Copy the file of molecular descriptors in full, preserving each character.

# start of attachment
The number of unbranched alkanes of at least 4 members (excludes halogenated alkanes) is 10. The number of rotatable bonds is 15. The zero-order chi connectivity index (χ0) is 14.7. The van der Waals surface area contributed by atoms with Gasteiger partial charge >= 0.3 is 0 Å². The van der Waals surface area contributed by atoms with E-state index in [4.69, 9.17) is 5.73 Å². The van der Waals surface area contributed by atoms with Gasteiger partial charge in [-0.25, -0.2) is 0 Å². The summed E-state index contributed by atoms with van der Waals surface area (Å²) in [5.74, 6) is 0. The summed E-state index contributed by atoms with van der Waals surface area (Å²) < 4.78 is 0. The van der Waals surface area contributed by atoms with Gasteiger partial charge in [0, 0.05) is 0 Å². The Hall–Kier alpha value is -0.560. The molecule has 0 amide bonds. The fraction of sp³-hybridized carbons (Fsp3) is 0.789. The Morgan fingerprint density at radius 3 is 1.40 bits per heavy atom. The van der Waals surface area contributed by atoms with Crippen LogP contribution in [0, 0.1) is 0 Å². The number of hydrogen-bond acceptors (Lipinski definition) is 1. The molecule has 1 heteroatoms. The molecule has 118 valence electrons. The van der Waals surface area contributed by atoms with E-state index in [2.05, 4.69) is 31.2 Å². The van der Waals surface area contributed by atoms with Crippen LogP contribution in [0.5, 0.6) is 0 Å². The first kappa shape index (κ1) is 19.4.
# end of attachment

The number of unbranched alkanes of at least 4 members (excludes halogenated alkanes) is 10. The number of rotatable bonds is 15. The zero-order chi connectivity index (χ0) is 14.7. The van der Waals surface area contributed by atoms with Gasteiger partial charge >= 0.3 is 0 Å². The van der Waals surface area contributed by atoms with E-state index in [4.69, 9.17) is 5.73 Å². The van der Waals surface area contributed by atoms with Gasteiger partial charge in [-0.25, -0.2) is 0 Å². The summed E-state index contributed by atoms with van der Waals surface area (Å²) in [5.74, 6) is 0. The summed E-state index contributed by atoms with van der Waals surface area (Å²) < 4.78 is 0. The van der Waals surface area contributed by atoms with Gasteiger partial charge in [0, 0.05) is 0 Å². The Hall–Kier alpha value is -0.560. The molecule has 0 amide bonds. The fraction of sp³-hybridized carbons (Fsp3) is 0.789. The Morgan fingerprint density at radius 3 is 1.40 bits per heavy atom. The van der Waals surface area contributed by atoms with Crippen LogP contribution in [0, 0.1) is 0 Å². The number of hydrogen-bond acceptors (Lipinski definition) is 1. The molecule has 1 heteroatoms. The molecule has 118 valence electrons. The van der Waals surface area contributed by atoms with E-state index in [2.05, 4.69) is 31.2 Å². The van der Waals surface area contributed by atoms with Crippen LogP contribution in [0.5, 0.6) is 0 Å². The first kappa shape index (κ1) is 19.4.